The move toward passive heating and cooling is growing. It saves money and reduces greenhouse gases. Here are some ways to cut down on heat gains and losses from your home.
Insulation slows down heat flow. In winter this means less heat escapes and in summer, it keeps your air conditioner from working overtime. In both cases, you have smaller equipment to worry about when building or replacing. Upgrading insulation is a sure-fire way to cut your energy use.
If air leaks in around windows and doors, you undo everything your insulation does. Known as infiltration, this air carries moisture in summer and low temperatures in winter, taxing your equipment and wasting energy. Sealing off these locations is a fairly cheap way to cut back on your energy bills.
In the northern hemisphere, the sun in winter sun shines from the south. The opposite is true for the southern hemisphere. Having large windows face the winter sun allows for sunlight to heat up those rooms, reducing your heating load. The downside is that more heat is lost through these windows at night and on cloudy days. For some climates, you need to leave your heat on from October to April (or May!). For others, summers are brutal and for health reasons, your air conditioner should stay on. In most cases, though, there are times where leaving your equipment running is optional.
The question is: should you?
Reasons to leave your system running:
1. You don’t have to wait for the temperature to reach where you want it. Your home will be a consistent temperature throughout the day with more opportunity to even out throughout the house.
2. During summer, your air conditioner takes care of humidity as well as heat. Leaving it on keeps your humidity within reasonable limits and doesn’t overburden the unit if you leave it off for a long time then put it on.
3. You may be tempted to turn off the heat to save energy on a mild winter day, or if you’ll be away for a while. This can lead to frozen pipes if the temperature drops unexpectedly. Leaving it running keeps your home safe from too-low temperatures.
Turn down your thermostat to a minimum of 50F to save on energy without the risk of freezing.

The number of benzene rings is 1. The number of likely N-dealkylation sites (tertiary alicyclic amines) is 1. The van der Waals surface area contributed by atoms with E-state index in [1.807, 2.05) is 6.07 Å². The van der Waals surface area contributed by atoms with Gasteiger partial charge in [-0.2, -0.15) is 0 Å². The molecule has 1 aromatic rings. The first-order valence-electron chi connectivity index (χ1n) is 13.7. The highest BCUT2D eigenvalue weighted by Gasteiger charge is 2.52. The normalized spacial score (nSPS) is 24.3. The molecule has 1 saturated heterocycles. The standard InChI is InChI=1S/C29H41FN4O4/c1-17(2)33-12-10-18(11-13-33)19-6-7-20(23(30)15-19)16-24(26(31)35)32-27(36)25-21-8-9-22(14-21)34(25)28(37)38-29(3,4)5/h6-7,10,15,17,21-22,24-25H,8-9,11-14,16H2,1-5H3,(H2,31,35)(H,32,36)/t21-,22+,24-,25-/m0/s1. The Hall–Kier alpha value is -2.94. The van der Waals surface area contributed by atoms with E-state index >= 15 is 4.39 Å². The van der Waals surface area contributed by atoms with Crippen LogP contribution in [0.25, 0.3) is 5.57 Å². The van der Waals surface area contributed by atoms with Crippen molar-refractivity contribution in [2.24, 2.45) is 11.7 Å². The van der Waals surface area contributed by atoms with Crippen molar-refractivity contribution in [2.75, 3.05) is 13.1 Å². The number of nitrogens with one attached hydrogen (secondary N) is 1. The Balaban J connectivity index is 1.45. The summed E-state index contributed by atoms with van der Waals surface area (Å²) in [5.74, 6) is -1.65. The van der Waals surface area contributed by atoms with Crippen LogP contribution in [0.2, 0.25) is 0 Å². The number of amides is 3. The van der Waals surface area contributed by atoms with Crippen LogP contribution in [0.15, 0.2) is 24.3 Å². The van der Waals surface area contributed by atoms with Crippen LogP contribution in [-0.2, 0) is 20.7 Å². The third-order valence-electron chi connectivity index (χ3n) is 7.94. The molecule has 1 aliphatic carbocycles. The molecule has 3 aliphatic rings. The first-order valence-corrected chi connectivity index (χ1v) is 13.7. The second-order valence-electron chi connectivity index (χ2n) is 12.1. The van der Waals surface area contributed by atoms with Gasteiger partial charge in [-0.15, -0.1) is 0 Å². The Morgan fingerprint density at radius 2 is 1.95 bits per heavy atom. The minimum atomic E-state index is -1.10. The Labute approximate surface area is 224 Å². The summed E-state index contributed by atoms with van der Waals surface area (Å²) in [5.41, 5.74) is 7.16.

4. Forced air systems have the option of running the fan continuously, even when heating or cooling isn’t required. This circulates the air continuously, passing it through the filters and improving indoor air quality.
5. Another reason to have your fan run continuously is to provide better temperature distribution throughout your home. Constant air movement mixes air throughout your home. This prevents stagnant air pockets from forming and giving you unpleasant hot or cold spots.
Reasons to shut it down:
1. While your system draws more electricity during ramp up, it also consumes more power if left on 24/7. Leaving your system running continuously results in more energy consumption overall.
2. Most residential air conditioning systems use a refrigerant. Peak efficiency for these units is close to full load. So when the air conditioner is working hard to lower your home’s temperature, its efficiency is high. If you leave on the air conditioner to maintain your home’s temperature,
the unit’s efficiency falls. Ultimately this adds to your summer energy bills.
3. When your fan runs continuously, it passes more air through the filters. Because your filter is taking care of more air, it clogs faster and needs replacing sooner.
Whether or not you decide to run your HVAC equipment continuously, you need it working well. Give us a call to make sure your unit is at peak performance!